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John William Waterhouse: Psyche Tile Backsplashes

Psyche Art Tile Murals based on John William Waterhouse

Psyche at the Garden Gate, Psyche Opening the Golden Box

Psyche Tile Murals

The Psyche murals are available as a set and separately, on 4.25 inch tiles. Each is 12.75 inches x 17 inches on twelve 4.25 inch tiles.

Side by side, 24 tiles, they are 25.5 inches by 17 inches.


Psyche Entering Cupid's Garden: $1325

Psyche Opening the Golden Box: $1325

Both murals: $2550

Why this Story is Important

The story of Cupid and Psyche, or Eros and Psyche, is originally from Metamorphoses, written in the 2nd century AD, although they appear in Greek art as early as the 4th century B.C. Many aspects of the story are psychologically evocative. For me, Psyche sorting through the impossible task for sorting the great mound of seeds after she's made a mess of things is particular poignant. In one version, while gathering flowers on Mount Olympus, Psyche noticed a small gate ajar, and she caught a glimpse of the beauty within. The inscription on the gate read: Eros, daughter of the Lover.

Impulsive and curious, Psyche looked for this unknown god and in the dim shade of the garden, she found him.

The Story

Psyche, the youngest of three daughters of a king and queen, is so beautiful that people say she is more beautiful than Venus (Aphrodite in the Greek), or the is the product of the goddess's tryst with a moral. This outrages the goddess so much that Venus sends her son Cupid (Eros) to curse her. Cupid scratches himself with his own arrow, which causes the wounded one to fall in love with the first things he sees. Thus, Cupid comes to fall in love with Psyche and does not follow his mother's instructions to cause Psyche to fall in love with a monster.

As time passes, both of Psyche's sisters marry, but Psyche has no suitors. After a time, her father consults the Oracle of Apollo, who tells him a dragon-like creature feared by gods and men will be his son-in-law. Psyche is dressed in funeral attire and taken to a rocky crag, where the west wind, Zephyr, bears her away. Upon awakenings, Psyche is led to a mansion of jewels and marble. She lives in the castle and at night, and in night's darkness is visited by an unseen being who makes her is wife, but forbids her to look upon him. She soon becomes pregnant.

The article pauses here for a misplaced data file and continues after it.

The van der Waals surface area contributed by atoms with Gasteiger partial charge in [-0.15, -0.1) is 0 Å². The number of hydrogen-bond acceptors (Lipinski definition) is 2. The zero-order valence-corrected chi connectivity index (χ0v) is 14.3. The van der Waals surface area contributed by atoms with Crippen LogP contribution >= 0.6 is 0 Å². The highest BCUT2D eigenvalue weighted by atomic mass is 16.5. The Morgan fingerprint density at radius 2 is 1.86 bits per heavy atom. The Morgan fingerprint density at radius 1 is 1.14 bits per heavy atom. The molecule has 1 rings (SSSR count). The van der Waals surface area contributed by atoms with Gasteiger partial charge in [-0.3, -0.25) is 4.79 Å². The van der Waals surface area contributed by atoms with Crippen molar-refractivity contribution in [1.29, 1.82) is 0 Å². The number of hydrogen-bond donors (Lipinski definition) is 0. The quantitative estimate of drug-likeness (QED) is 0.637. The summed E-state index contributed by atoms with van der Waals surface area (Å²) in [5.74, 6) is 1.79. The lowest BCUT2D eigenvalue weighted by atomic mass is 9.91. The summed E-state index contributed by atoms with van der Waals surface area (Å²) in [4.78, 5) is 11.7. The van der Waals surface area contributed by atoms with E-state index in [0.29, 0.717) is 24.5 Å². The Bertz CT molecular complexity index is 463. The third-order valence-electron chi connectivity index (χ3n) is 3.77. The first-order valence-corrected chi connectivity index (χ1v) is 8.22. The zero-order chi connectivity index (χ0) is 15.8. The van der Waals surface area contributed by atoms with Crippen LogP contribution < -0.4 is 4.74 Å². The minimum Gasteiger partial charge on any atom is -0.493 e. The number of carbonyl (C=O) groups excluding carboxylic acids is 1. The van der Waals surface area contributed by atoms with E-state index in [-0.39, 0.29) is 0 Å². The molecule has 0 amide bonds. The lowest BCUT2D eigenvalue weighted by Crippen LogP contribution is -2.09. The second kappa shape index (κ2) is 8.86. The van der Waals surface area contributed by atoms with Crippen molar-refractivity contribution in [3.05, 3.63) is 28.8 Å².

Psyche's family believes her dead, but after a time, Psyche persuades Cupid to permit Zephyr to bring her sisters for a visit. The sisters, believing that their sister's husband is a monster who will devour her and the child, plant seeds of doubt, encouraging her to betray her word and uncover her husband's true identity. Psyche agrees to hide a dagger in her room and as her husband sleeps, lights a candle in order to see and kill the monster. Startled by his beauty, she lets a few drops of wax fall and he awakes. Betrayed, he flees. She tries to pursue him, but he flies away.

Psyche wanders and completes tasks assigned to her by Aphrodite for various the gods and goddesses, but the gods are prohibited from helping her against another goddess. Psyche goes directly to Aphrodite where she is set upon impossible tasks: sorting a great mound of seeds, fetching golden wool from violent sheep, and collecting water from the source of the Styx in a crystal vessel.

For her final task, Psyche is sent to the underworld with a golden box to obtain some of Proserpina's beauty. She is met at a tower and given instructions for navigating the underworld. Upon arriving in Hades, Proserpina grants Psyche's request, but Psyche, doubting her own beauty and ability to attract Eros, opens the box and is overcome with a death-like sleep. Eros escapes his mother's house to look for Psyche and finds her unconscious, returns the sleep to the box and carries Psyche and the box to his mother.

Eros appeals to Jupiter, who gives Psyche the ambrosia of immortality so the couple can be united as equals. In time, the child is born and named Voluptas (Pleasure).